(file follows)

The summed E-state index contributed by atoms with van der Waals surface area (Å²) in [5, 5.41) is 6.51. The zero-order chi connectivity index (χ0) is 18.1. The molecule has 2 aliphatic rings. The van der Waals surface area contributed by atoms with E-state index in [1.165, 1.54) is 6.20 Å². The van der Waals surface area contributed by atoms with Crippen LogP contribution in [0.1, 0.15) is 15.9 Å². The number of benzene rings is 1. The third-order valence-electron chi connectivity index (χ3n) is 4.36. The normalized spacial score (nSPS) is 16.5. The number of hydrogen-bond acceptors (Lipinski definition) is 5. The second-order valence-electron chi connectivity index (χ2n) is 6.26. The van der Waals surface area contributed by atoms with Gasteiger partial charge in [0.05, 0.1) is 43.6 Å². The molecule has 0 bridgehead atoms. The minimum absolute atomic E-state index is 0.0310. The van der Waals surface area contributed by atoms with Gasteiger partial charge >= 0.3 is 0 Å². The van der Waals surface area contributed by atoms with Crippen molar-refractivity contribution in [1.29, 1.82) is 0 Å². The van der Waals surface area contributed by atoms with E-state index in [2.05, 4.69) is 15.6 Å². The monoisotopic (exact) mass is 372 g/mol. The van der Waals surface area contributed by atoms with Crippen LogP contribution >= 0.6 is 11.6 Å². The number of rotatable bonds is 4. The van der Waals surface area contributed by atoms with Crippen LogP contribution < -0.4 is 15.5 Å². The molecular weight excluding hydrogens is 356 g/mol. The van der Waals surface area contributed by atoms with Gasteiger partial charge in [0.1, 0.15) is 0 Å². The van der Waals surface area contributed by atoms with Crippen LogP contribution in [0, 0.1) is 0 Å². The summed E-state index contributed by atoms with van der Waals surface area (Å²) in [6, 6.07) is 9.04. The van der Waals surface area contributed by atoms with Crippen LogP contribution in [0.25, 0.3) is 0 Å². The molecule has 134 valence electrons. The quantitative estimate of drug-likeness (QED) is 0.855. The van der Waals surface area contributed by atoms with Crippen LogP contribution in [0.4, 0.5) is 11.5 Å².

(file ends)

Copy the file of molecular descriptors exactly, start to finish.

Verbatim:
The summed E-state index contributed by atoms with van der Waals surface area (Å²) in [5, 5.41) is 6.51. The zero-order chi connectivity index (χ0) is 18.1. The molecule has 2 aliphatic rings. The van der Waals surface area contributed by atoms with E-state index in [1.165, 1.54) is 6.20 Å². The van der Waals surface area contributed by atoms with Crippen LogP contribution in [0.1, 0.15) is 15.9 Å². The number of benzene rings is 1. The third-order valence-electron chi connectivity index (χ3n) is 4.36. The normalized spacial score (nSPS) is 16.5. The number of hydrogen-bond acceptors (Lipinski definition) is 5. The second-order valence-electron chi connectivity index (χ2n) is 6.26. The van der Waals surface area contributed by atoms with Gasteiger partial charge in [0.05, 0.1) is 43.6 Å². The molecule has 0 bridgehead atoms. The minimum absolute atomic E-state index is 0.0310. The van der Waals surface area contributed by atoms with Gasteiger partial charge >= 0.3 is 0 Å². The van der Waals surface area contributed by atoms with Crippen molar-refractivity contribution in [1.29, 1.82) is 0 Å². The van der Waals surface area contributed by atoms with E-state index in [2.05, 4.69) is 15.6 Å². The monoisotopic (exact) mass is 372 g/mol. The van der Waals surface area contributed by atoms with Crippen LogP contribution >= 0.6 is 11.6 Å². The number of rotatable bonds is 4. The van der Waals surface area contributed by atoms with Crippen LogP contribution < -0.4 is 15.5 Å². The molecular weight excluding hydrogens is 356 g/mol. The van der Waals surface area contributed by atoms with Gasteiger partial charge in [0.1, 0.15) is 0 Å². The van der Waals surface area contributed by atoms with Crippen LogP contribution in [0, 0.1) is 0 Å². The summed E-state index contributed by atoms with van der Waals surface area (Å²) in [6, 6.07) is 9.04. The van der Waals surface area contributed by atoms with Crippen LogP contribution in [0.25, 0.3) is 0 Å². The molecule has 134 valence electrons. The quantitative estimate of drug-likeness (QED) is 0.855. The van der Waals surface area contributed by atoms with Crippen LogP contribution in [0.4, 0.5) is 11.5 Å².